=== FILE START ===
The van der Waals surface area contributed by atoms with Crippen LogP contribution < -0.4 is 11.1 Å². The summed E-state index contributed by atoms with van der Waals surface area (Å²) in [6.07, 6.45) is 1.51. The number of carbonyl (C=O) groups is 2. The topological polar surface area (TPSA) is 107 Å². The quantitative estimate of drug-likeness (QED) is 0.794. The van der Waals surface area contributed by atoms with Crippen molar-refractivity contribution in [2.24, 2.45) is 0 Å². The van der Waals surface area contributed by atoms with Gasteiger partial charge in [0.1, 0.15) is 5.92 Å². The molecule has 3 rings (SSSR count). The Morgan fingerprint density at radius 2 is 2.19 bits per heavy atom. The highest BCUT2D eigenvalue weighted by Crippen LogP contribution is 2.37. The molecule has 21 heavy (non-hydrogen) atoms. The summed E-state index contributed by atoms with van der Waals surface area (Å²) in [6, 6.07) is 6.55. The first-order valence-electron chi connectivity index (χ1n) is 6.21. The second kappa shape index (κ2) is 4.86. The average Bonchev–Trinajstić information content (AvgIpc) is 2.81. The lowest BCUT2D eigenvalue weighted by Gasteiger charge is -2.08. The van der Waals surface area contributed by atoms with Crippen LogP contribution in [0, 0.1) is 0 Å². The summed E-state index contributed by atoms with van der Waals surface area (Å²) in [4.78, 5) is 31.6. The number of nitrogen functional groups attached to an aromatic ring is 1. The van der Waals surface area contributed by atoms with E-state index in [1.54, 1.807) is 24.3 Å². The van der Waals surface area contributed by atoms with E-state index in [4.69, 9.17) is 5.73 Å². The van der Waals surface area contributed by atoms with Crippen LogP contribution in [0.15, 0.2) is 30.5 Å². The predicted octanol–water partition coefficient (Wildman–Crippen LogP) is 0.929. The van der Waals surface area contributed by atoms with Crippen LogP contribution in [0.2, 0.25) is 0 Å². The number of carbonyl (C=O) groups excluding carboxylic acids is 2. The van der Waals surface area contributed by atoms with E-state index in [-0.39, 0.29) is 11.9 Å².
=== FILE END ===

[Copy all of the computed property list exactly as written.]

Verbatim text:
The van der Waals surface area contributed by atoms with Crippen LogP contribution < -0.4 is 11.1 Å². The summed E-state index contributed by atoms with van der Waals surface area (Å²) in [6.07, 6.45) is 1.51. The number of carbonyl (C=O) groups is 2. The topological polar surface area (TPSA) is 107 Å². The quantitative estimate of drug-likeness (QED) is 0.794. The van der Waals surface area contributed by atoms with Crippen molar-refractivity contribution in [2.24, 2.45) is 0 Å². The van der Waals surface area contributed by atoms with Gasteiger partial charge in [0.1, 0.15) is 5.92 Å². The molecule has 3 rings (SSSR count). The Morgan fingerprint density at radius 2 is 2.19 bits per heavy atom. The highest BCUT2D eigenvalue weighted by Crippen LogP contribution is 2.37. The molecule has 21 heavy (non-hydrogen) atoms. The summed E-state index contributed by atoms with van der Waals surface area (Å²) in [6, 6.07) is 6.55. The first-order valence-electron chi connectivity index (χ1n) is 6.21. The second kappa shape index (κ2) is 4.86. The average Bonchev–Trinajstić information content (AvgIpc) is 2.81. The lowest BCUT2D eigenvalue weighted by Gasteiger charge is -2.08. The van der Waals surface area contributed by atoms with Crippen LogP contribution in [0, 0.1) is 0 Å². The summed E-state index contributed by atoms with van der Waals surface area (Å²) in [4.78, 5) is 31.6. The number of nitrogen functional groups attached to an aromatic ring is 1. The van der Waals surface area contributed by atoms with E-state index in [1.54, 1.807) is 24.3 Å². The van der Waals surface area contributed by atoms with E-state index in [4.69, 9.17) is 5.73 Å². The van der Waals surface area contributed by atoms with Crippen LogP contribution in [0.15, 0.2) is 30.5 Å². The predicted octanol–water partition coefficient (Wildman–Crippen LogP) is 0.929. The van der Waals surface area contributed by atoms with Crippen LogP contribution in [0.2, 0.25) is 0 Å². The number of carbonyl (C=O) groups excluding carboxylic acids is 2. The van der Waals surface area contributed by atoms with E-state index in [-0.39, 0.29) is 11.9 Å².